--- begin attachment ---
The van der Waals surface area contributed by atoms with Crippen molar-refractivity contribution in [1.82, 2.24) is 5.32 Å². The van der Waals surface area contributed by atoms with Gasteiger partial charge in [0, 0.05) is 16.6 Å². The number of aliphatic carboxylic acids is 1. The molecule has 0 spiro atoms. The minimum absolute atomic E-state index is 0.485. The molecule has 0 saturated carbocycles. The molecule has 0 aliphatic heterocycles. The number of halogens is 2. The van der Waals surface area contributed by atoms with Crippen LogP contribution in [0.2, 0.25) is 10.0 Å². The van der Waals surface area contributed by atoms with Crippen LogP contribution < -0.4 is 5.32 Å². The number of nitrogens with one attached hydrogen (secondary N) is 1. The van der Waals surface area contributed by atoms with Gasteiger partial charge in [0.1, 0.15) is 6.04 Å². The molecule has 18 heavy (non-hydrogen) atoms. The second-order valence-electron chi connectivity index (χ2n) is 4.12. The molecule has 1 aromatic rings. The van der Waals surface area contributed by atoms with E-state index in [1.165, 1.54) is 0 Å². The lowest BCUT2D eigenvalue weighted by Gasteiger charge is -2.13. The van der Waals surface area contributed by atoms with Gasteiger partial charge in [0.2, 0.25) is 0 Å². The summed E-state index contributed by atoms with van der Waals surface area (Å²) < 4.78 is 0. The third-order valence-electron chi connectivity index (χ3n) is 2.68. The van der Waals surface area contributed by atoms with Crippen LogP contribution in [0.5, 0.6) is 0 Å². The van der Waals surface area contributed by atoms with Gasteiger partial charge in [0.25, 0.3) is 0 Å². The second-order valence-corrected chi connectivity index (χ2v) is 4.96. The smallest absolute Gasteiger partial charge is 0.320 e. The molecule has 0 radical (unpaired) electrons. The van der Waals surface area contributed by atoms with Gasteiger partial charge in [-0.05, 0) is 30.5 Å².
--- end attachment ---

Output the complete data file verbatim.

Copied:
The van der Waals surface area contributed by atoms with Crippen molar-refractivity contribution in [1.82, 2.24) is 5.32 Å². The van der Waals surface area contributed by atoms with Gasteiger partial charge in [0, 0.05) is 16.6 Å². The number of aliphatic carboxylic acids is 1. The molecule has 0 spiro atoms. The minimum absolute atomic E-state index is 0.485. The molecule has 0 saturated carbocycles. The molecule has 0 aliphatic heterocycles. The number of halogens is 2. The van der Waals surface area contributed by atoms with Crippen LogP contribution in [0.2, 0.25) is 10.0 Å². The van der Waals surface area contributed by atoms with Crippen LogP contribution < -0.4 is 5.32 Å². The number of nitrogens with one attached hydrogen (secondary N) is 1. The van der Waals surface area contributed by atoms with Gasteiger partial charge in [0.1, 0.15) is 6.04 Å². The molecule has 18 heavy (non-hydrogen) atoms. The second-order valence-electron chi connectivity index (χ2n) is 4.12. The molecule has 1 aromatic rings. The van der Waals surface area contributed by atoms with E-state index in [1.165, 1.54) is 0 Å². The lowest BCUT2D eigenvalue weighted by Gasteiger charge is -2.13. The van der Waals surface area contributed by atoms with Gasteiger partial charge in [0.2, 0.25) is 0 Å². The summed E-state index contributed by atoms with van der Waals surface area (Å²) < 4.78 is 0. The third-order valence-electron chi connectivity index (χ3n) is 2.68. The van der Waals surface area contributed by atoms with Crippen LogP contribution in [0.5, 0.6) is 0 Å². The van der Waals surface area contributed by atoms with Gasteiger partial charge in [0.25, 0.3) is 0 Å². The second-order valence-corrected chi connectivity index (χ2v) is 4.96. The smallest absolute Gasteiger partial charge is 0.320 e. The molecule has 0 radical (unpaired) electrons. The van der Waals surface area contributed by atoms with Gasteiger partial charge in [-0.05, 0) is 30.5 Å².